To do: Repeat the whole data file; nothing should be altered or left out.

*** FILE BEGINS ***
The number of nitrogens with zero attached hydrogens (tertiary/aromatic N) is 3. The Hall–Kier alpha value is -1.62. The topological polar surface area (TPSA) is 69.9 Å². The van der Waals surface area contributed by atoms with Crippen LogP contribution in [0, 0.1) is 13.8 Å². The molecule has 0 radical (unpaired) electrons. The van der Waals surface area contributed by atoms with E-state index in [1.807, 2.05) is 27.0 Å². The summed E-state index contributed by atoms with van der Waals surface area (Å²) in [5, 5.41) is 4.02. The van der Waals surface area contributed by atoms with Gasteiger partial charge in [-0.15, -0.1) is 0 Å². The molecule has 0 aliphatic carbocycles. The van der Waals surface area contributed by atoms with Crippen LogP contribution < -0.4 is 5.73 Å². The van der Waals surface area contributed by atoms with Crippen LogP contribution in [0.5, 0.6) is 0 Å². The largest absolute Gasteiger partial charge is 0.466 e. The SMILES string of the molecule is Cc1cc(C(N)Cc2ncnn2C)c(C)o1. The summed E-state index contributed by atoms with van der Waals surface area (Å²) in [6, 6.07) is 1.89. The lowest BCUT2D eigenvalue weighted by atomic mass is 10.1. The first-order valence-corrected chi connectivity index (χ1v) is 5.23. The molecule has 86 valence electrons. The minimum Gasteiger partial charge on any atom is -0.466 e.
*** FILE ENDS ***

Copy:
The number of nitrogens with zero attached hydrogens (tertiary/aromatic N) is 3. The Hall–Kier alpha value is -1.62. The topological polar surface area (TPSA) is 69.9 Å². The van der Waals surface area contributed by atoms with Crippen LogP contribution in [0, 0.1) is 13.8 Å². The molecule has 0 radical (unpaired) electrons. The van der Waals surface area contributed by atoms with E-state index in [1.807, 2.05) is 27.0 Å². The summed E-state index contributed by atoms with van der Waals surface area (Å²) in [5, 5.41) is 4.02. The van der Waals surface area contributed by atoms with Gasteiger partial charge in [-0.15, -0.1) is 0 Å². The molecule has 0 aliphatic carbocycles. The van der Waals surface area contributed by atoms with Crippen LogP contribution < -0.4 is 5.73 Å². The van der Waals surface area contributed by atoms with Crippen LogP contribution in [0.5, 0.6) is 0 Å². The largest absolute Gasteiger partial charge is 0.466 e. The SMILES string of the molecule is Cc1cc(C(N)Cc2ncnn2C)c(C)o1. The summed E-state index contributed by atoms with van der Waals surface area (Å²) in [6, 6.07) is 1.89. The lowest BCUT2D eigenvalue weighted by atomic mass is 10.1. The first-order valence-corrected chi connectivity index (χ1v) is 5.23. The molecule has 86 valence electrons. The minimum Gasteiger partial charge on any atom is -0.466 e.